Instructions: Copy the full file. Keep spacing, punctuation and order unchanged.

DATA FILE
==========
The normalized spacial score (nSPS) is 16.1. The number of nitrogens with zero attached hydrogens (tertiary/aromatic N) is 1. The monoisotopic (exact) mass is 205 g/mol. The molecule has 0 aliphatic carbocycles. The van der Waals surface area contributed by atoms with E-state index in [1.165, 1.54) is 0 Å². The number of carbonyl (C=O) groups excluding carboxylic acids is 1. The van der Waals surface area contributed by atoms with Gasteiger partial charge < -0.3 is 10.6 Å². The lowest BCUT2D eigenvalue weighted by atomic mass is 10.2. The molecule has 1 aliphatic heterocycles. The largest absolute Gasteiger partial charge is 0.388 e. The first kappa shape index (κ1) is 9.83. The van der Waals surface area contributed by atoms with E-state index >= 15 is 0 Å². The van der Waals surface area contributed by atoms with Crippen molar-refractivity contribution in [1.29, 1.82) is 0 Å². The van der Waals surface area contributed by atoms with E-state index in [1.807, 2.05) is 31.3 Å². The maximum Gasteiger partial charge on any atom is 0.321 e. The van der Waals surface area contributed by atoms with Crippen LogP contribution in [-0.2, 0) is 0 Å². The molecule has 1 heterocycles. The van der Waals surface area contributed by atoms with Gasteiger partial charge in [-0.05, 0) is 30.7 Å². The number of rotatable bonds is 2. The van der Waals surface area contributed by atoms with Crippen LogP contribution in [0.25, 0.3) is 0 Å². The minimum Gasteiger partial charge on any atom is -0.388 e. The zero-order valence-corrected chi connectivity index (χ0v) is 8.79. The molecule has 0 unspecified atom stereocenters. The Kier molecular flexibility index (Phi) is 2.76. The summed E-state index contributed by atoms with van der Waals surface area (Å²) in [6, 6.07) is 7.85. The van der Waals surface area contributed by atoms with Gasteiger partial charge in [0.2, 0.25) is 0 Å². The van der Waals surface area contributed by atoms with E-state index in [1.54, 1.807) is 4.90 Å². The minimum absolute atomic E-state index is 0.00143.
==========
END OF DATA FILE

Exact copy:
The normalized spacial score (nSPS) is 16.1. The number of nitrogens with zero attached hydrogens (tertiary/aromatic N) is 1. The monoisotopic (exact) mass is 205 g/mol. The molecule has 0 aliphatic carbocycles. The van der Waals surface area contributed by atoms with E-state index in [1.165, 1.54) is 0 Å². The number of carbonyl (C=O) groups excluding carboxylic acids is 1. The van der Waals surface area contributed by atoms with Gasteiger partial charge < -0.3 is 10.6 Å². The lowest BCUT2D eigenvalue weighted by atomic mass is 10.2. The molecule has 1 aliphatic heterocycles. The largest absolute Gasteiger partial charge is 0.388 e. The first kappa shape index (κ1) is 9.83. The van der Waals surface area contributed by atoms with E-state index >= 15 is 0 Å². The van der Waals surface area contributed by atoms with Crippen molar-refractivity contribution in [1.29, 1.82) is 0 Å². The van der Waals surface area contributed by atoms with E-state index in [1.807, 2.05) is 31.3 Å². The maximum Gasteiger partial charge on any atom is 0.321 e. The van der Waals surface area contributed by atoms with Crippen LogP contribution in [-0.2, 0) is 0 Å². The molecule has 1 heterocycles. The van der Waals surface area contributed by atoms with Gasteiger partial charge in [-0.05, 0) is 30.7 Å². The number of rotatable bonds is 2. The van der Waals surface area contributed by atoms with Crippen LogP contribution in [0.25, 0.3) is 0 Å². The minimum Gasteiger partial charge on any atom is -0.388 e. The zero-order valence-corrected chi connectivity index (χ0v) is 8.79. The molecule has 0 unspecified atom stereocenters. The Kier molecular flexibility index (Phi) is 2.76. The summed E-state index contributed by atoms with van der Waals surface area (Å²) in [6, 6.07) is 7.85. The van der Waals surface area contributed by atoms with Gasteiger partial charge in [0.2, 0.25) is 0 Å². The van der Waals surface area contributed by atoms with E-state index in [1.54, 1.807) is 4.90 Å². The minimum absolute atomic E-state index is 0.00143.